Guilty Wives by James Patterson and David Ellis

August 16, 2012

Plot summary (from the publisher): No husbands allowed

Only minutes after Abbie Elliot and her three best friends step off of a private helicopter, they enter the most luxurious, sumptuous, sensually pampering hotel they have ever been to. Their lavish presidential suite overlooks Monte Carlo, and they surrender: to the sun and pool, to the sashimi and sake, to the Bruno Paillard champagne. For four days they’re free to live someone else’s life. As the weekend moves into pulsating discos, high-stakes casinos, and beyond, Abbie is transported to the greatest pleasure and release she has ever known.

What happened last night?

In the morning’s harsh light, Abbie awakens on a yacht, surrounded by police. Something awful has happened–something impossible, unthinkable. Abbie, Winnie, Serena, and Bryah are arrested and accused of the foulest crime imaginable. And now the vacation of a lifetime becomes the fight of a lifetime–for survival. GUILTY WIVES is the ultimate indulgence, the kind of nonstop joy-ride of excess, friendship, betrayal, and danger that only James Patterson can create.

Warning: Major spoilers below!


  • The descriptions of the luxurious amenities in Monte Carlo were enjoyable. I think most women would love to get away with their best friends for a long weekend like that.
  • I liked the twist about Damon’s movie financing coming from Simon in exchange for keeping quiet about Abbie. I didn’t see that coming, but it made perfect sense within the plot.
  • I also liked that Damon’s secret (about slipping out of movie premieres to watch Rocky IV, which was his first big break) came into play at the end. I’d forgotten all about the secret by then, but fortunately Abbie hadn’t.


  • I didn’t like how the focus shifted entirely to Abbie once the women were sent to prison. The other characters were interesting as well, and though it made sense that they would be sent to separate cell blocks so as to eliminate contact, I feel the Second Act would have been much, MUCH more interesting if the women were allowed to interact and plot together.
  • So what did the authors choose to fill the Second Act with? Endless scenes of Abbie being tortured and humiliated by the prison guards. Yes, I’m sure that happens in real life. But page after page after DULL-ASS page describing the things Lucy and Sabine made her put up with was just too much.
  • I thought it was absolutely idiotic to make one of the victims of the crime the president of France. I mean, come on! This was Winnie’s affair? Yeah, right.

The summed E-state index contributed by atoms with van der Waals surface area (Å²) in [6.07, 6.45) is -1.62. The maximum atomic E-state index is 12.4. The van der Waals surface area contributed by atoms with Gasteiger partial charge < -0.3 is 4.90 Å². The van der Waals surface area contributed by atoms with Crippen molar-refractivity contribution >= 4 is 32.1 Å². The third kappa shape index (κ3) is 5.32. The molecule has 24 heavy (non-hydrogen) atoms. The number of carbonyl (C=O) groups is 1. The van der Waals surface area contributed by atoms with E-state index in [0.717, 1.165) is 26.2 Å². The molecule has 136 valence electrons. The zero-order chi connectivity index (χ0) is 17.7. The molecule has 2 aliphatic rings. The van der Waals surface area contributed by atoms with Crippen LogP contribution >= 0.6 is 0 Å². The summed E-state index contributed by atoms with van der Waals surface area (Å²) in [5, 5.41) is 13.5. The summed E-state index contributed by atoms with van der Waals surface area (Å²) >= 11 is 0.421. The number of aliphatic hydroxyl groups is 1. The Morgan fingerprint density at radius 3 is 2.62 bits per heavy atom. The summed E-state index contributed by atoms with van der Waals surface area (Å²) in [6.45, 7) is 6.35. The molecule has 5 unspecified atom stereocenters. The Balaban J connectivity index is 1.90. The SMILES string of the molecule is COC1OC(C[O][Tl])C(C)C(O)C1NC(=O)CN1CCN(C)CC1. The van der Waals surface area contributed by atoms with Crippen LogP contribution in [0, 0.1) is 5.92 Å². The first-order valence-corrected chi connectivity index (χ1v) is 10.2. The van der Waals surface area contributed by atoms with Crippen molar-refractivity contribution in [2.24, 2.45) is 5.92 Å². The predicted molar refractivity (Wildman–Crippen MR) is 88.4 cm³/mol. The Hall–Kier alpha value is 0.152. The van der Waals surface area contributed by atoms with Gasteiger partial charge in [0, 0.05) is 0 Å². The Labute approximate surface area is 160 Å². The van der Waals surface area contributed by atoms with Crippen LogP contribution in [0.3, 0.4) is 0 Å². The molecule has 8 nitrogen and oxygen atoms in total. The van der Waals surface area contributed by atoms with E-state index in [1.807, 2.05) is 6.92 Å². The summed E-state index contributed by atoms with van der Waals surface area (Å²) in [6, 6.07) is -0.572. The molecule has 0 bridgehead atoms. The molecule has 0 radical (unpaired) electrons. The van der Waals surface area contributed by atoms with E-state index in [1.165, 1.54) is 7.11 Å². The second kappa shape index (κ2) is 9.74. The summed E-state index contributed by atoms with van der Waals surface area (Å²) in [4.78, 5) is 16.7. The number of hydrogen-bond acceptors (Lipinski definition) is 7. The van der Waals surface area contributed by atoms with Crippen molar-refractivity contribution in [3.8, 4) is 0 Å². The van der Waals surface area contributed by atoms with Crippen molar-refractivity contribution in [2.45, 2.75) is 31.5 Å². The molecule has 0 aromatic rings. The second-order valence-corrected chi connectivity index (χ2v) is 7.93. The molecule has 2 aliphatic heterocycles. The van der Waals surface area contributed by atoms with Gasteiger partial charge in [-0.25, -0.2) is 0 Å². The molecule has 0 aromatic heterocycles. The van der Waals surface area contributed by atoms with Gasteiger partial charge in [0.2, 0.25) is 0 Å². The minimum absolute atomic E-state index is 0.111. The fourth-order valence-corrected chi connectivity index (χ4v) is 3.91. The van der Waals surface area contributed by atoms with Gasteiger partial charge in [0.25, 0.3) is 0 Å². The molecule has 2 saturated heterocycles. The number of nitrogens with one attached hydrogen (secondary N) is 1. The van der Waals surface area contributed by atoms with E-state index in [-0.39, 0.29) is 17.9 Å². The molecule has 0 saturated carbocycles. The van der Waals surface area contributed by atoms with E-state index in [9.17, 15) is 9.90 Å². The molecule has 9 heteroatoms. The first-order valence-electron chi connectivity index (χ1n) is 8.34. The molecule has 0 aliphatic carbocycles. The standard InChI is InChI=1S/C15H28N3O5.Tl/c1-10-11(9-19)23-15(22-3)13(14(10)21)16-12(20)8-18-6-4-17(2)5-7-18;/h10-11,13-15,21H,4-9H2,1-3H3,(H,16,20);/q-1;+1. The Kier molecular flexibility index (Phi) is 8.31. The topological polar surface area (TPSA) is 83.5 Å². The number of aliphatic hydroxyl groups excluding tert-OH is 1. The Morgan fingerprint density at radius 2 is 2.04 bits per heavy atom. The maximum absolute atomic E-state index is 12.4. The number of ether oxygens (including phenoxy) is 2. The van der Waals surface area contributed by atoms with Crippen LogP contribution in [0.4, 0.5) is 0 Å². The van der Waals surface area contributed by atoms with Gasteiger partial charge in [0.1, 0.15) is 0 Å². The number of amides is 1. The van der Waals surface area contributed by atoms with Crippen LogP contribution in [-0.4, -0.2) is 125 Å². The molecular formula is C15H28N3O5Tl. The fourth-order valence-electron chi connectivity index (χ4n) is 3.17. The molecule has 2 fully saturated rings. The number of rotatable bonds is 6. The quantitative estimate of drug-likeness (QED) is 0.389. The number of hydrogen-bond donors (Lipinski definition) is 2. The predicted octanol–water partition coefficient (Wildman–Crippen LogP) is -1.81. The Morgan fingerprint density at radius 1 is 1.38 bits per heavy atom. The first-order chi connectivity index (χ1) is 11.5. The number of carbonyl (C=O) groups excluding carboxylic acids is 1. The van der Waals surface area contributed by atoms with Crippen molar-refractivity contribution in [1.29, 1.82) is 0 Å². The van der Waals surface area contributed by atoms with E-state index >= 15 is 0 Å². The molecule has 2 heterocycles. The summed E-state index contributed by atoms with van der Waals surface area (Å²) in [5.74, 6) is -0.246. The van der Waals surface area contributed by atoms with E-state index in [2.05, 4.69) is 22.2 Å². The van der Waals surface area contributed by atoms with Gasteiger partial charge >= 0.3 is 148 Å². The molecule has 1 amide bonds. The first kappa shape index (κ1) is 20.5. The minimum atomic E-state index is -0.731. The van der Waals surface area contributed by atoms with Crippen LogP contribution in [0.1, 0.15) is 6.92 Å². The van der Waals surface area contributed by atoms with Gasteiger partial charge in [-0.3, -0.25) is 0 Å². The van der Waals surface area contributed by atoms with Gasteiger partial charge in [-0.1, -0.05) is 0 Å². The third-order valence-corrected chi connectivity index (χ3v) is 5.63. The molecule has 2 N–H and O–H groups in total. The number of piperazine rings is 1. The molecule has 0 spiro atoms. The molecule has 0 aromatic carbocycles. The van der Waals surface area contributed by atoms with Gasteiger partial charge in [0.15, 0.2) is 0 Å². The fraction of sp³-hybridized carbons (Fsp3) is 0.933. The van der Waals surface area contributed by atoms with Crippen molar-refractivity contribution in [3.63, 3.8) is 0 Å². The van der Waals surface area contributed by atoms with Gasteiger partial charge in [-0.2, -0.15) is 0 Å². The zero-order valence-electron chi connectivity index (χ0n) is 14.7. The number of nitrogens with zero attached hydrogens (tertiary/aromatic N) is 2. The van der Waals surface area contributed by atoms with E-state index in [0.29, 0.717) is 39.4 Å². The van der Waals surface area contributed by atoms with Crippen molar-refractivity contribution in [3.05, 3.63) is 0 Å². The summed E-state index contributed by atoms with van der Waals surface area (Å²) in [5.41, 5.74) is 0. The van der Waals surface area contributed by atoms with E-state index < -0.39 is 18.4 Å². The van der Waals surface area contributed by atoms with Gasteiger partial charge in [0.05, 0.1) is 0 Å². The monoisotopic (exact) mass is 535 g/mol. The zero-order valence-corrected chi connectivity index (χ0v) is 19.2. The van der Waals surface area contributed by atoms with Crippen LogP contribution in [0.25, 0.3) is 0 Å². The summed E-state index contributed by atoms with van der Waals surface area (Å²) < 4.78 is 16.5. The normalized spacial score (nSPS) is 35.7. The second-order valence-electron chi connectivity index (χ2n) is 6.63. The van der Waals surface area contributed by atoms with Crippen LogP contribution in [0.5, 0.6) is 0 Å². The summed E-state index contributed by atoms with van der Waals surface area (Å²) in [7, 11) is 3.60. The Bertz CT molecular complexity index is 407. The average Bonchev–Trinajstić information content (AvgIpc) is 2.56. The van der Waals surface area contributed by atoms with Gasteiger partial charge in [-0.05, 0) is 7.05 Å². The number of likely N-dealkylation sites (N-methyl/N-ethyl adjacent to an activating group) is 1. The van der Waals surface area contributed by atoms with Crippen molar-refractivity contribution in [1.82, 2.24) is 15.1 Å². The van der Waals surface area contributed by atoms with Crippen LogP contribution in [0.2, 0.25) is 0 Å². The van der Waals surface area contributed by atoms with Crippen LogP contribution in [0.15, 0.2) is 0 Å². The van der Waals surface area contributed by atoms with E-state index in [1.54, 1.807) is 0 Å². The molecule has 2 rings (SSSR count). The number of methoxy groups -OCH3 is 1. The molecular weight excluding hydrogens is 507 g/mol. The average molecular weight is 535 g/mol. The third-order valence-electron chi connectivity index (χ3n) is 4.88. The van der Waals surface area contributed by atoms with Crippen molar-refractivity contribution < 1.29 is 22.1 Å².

• How convenient that the men managed to secure all that incriminating “evidence” against the women. I was waiting for them to trot out Winnie’s laptop with recent life insurance policy searches on to make it even more of a slam dunk for the prosecutors.
  • I disliked Abbie as a character and found her to be completely unbelievable. She was a pampered housewife before going to prison and should have been soft as hell. But she managed to put up with all the inhumane torture and orchestrate a somewhat elaborate breakout despite the fact that the guards were trying to kill her??? Whatever.
  • The reveal at the end that ALL the husbands were involved in the plot was simply ludicrous. You mean to tell me that some jealous billionaire husband who finds out that his wife is cheating on him wouldn’t just divorce her and pay her a measly million bucks as stipulated in the pre-nup? Instead he ropes the husbands of her best friends into helping him kill two men and then frame all the wives for murder??? Wow, talk about the punishment not fitting the crime.
  • The fact that Abbie asked for leniency for Jeffrey at the end was vomit-inducing. Her reasoning was that she wanted her children to be able to repair their relationship with their father in the future if at all possible. But why???? Why would she want her kids anywhere near a man that could be involved in a murder and frame-up conspiracy that implicated her???!!!
  • I could not STAND it when the authors had Abbie constantly refer to the yacht owner as the “fat American.” Not only was that a horrible stereotype, but it made little sense that Abbie, who was American herself, would identify someone else that way. If he was Greek or Polish or French, some other ethnicity, I could see her using that kind of shorthand. But why would she refer to her own countryman as an American? Who does that??? Wouldn’t she just say “that fat guy” or something?


Even though I pretty much already know what to expect out of James Patterson & (co-author) books, I somehow can’t stay away from them. Despite setting the bar low with Guilty Wives, I was still annoyed by a number of character traits, plot points, and other key elements of the story. I give this one 2 stars out of 5.

Leave a Reply